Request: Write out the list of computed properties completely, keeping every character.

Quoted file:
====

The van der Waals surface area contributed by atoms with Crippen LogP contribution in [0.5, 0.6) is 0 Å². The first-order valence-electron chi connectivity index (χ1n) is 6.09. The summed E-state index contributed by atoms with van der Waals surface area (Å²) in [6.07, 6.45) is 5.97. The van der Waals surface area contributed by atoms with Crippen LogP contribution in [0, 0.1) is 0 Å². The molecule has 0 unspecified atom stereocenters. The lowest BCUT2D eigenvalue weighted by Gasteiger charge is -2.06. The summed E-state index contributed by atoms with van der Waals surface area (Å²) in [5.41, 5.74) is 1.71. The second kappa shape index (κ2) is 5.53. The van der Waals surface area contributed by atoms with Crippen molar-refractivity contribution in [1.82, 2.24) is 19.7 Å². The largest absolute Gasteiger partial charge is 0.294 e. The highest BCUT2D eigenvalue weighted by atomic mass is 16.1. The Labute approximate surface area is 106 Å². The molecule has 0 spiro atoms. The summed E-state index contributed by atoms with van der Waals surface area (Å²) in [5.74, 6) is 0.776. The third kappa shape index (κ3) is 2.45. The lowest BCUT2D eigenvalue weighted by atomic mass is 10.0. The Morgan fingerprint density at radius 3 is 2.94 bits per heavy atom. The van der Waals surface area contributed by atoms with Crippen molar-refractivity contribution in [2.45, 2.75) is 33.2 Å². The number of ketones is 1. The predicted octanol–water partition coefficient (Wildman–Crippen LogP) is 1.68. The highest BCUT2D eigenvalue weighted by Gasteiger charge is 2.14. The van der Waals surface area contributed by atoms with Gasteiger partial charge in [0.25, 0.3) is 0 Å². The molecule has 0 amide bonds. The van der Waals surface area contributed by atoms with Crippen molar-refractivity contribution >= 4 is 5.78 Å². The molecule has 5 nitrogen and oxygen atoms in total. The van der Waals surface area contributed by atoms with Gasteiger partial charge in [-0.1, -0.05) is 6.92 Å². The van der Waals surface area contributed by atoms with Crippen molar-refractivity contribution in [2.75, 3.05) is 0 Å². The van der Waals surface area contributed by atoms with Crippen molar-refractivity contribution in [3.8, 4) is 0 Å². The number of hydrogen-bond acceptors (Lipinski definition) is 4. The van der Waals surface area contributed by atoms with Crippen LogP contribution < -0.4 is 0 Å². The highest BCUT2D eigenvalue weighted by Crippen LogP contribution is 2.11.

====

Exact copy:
The van der Waals surface area contributed by atoms with Crippen LogP contribution in [0.5, 0.6) is 0 Å². The first-order valence-electron chi connectivity index (χ1n) is 6.09. The summed E-state index contributed by atoms with van der Waals surface area (Å²) in [6.07, 6.45) is 5.97. The van der Waals surface area contributed by atoms with Crippen LogP contribution in [0, 0.1) is 0 Å². The molecule has 0 unspecified atom stereocenters. The lowest BCUT2D eigenvalue weighted by Gasteiger charge is -2.06. The summed E-state index contributed by atoms with van der Waals surface area (Å²) in [5.41, 5.74) is 1.71. The second kappa shape index (κ2) is 5.53. The van der Waals surface area contributed by atoms with Crippen molar-refractivity contribution in [1.82, 2.24) is 19.7 Å². The largest absolute Gasteiger partial charge is 0.294 e. The highest BCUT2D eigenvalue weighted by atomic mass is 16.1. The Labute approximate surface area is 106 Å². The molecule has 0 spiro atoms. The summed E-state index contributed by atoms with van der Waals surface area (Å²) in [5.74, 6) is 0.776. The third kappa shape index (κ3) is 2.45. The lowest BCUT2D eigenvalue weighted by atomic mass is 10.0. The Morgan fingerprint density at radius 3 is 2.94 bits per heavy atom. The van der Waals surface area contributed by atoms with Crippen molar-refractivity contribution in [2.45, 2.75) is 33.2 Å². The number of ketones is 1. The predicted octanol–water partition coefficient (Wildman–Crippen LogP) is 1.68. The highest BCUT2D eigenvalue weighted by Gasteiger charge is 2.14. The van der Waals surface area contributed by atoms with Gasteiger partial charge in [0.25, 0.3) is 0 Å². The molecule has 0 amide bonds. The van der Waals surface area contributed by atoms with Crippen molar-refractivity contribution >= 4 is 5.78 Å². The molecule has 5 nitrogen and oxygen atoms in total. The van der Waals surface area contributed by atoms with Gasteiger partial charge in [-0.1, -0.05) is 6.92 Å². The van der Waals surface area contributed by atoms with Crippen molar-refractivity contribution in [2.75, 3.05) is 0 Å². The van der Waals surface area contributed by atoms with Crippen molar-refractivity contribution in [3.8, 4) is 0 Å². The number of hydrogen-bond acceptors (Lipinski definition) is 4. The van der Waals surface area contributed by atoms with Crippen LogP contribution < -0.4 is 0 Å². The highest BCUT2D eigenvalue weighted by Crippen LogP contribution is 2.11.